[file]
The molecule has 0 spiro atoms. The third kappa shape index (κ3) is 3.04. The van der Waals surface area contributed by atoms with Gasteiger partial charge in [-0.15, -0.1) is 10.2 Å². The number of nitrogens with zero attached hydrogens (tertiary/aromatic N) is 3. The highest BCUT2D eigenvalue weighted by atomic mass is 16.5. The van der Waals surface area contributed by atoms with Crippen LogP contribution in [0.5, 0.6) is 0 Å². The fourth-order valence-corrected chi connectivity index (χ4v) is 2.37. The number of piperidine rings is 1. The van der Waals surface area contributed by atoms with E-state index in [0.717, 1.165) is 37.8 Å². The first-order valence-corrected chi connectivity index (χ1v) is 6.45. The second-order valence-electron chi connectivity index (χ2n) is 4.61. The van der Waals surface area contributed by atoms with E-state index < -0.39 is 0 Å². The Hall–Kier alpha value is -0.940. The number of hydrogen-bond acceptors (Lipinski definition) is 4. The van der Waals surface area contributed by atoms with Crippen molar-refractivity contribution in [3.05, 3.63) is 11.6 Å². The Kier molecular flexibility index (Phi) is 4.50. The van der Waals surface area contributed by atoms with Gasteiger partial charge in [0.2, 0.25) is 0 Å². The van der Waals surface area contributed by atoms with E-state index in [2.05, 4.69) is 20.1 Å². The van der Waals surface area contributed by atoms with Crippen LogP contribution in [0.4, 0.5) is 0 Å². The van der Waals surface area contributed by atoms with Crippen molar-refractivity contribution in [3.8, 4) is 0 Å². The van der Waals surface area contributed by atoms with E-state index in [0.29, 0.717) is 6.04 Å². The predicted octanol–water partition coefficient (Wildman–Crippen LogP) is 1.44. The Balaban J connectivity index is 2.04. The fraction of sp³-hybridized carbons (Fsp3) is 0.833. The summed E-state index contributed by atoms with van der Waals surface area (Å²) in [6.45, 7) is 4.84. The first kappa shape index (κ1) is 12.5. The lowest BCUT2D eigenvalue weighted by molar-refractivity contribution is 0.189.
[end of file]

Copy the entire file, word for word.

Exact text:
The molecule has 0 spiro atoms. The third kappa shape index (κ3) is 3.04. The van der Waals surface area contributed by atoms with Gasteiger partial charge in [-0.15, -0.1) is 10.2 Å². The number of nitrogens with zero attached hydrogens (tertiary/aromatic N) is 3. The highest BCUT2D eigenvalue weighted by atomic mass is 16.5. The van der Waals surface area contributed by atoms with Crippen LogP contribution in [0.5, 0.6) is 0 Å². The fourth-order valence-corrected chi connectivity index (χ4v) is 2.37. The number of piperidine rings is 1. The van der Waals surface area contributed by atoms with E-state index in [0.717, 1.165) is 37.8 Å². The first-order valence-corrected chi connectivity index (χ1v) is 6.45. The second-order valence-electron chi connectivity index (χ2n) is 4.61. The van der Waals surface area contributed by atoms with E-state index < -0.39 is 0 Å². The Hall–Kier alpha value is -0.940. The number of hydrogen-bond acceptors (Lipinski definition) is 4. The van der Waals surface area contributed by atoms with Crippen molar-refractivity contribution in [3.05, 3.63) is 11.6 Å². The Kier molecular flexibility index (Phi) is 4.50. The van der Waals surface area contributed by atoms with Gasteiger partial charge in [0.2, 0.25) is 0 Å². The van der Waals surface area contributed by atoms with E-state index in [2.05, 4.69) is 20.1 Å². The van der Waals surface area contributed by atoms with Crippen LogP contribution in [0.4, 0.5) is 0 Å². The van der Waals surface area contributed by atoms with Crippen molar-refractivity contribution in [3.8, 4) is 0 Å². The van der Waals surface area contributed by atoms with E-state index in [0.29, 0.717) is 6.04 Å². The predicted octanol–water partition coefficient (Wildman–Crippen LogP) is 1.44. The Balaban J connectivity index is 2.04. The fraction of sp³-hybridized carbons (Fsp3) is 0.833. The summed E-state index contributed by atoms with van der Waals surface area (Å²) in [6.45, 7) is 4.84. The first kappa shape index (κ1) is 12.5. The lowest BCUT2D eigenvalue weighted by molar-refractivity contribution is 0.189.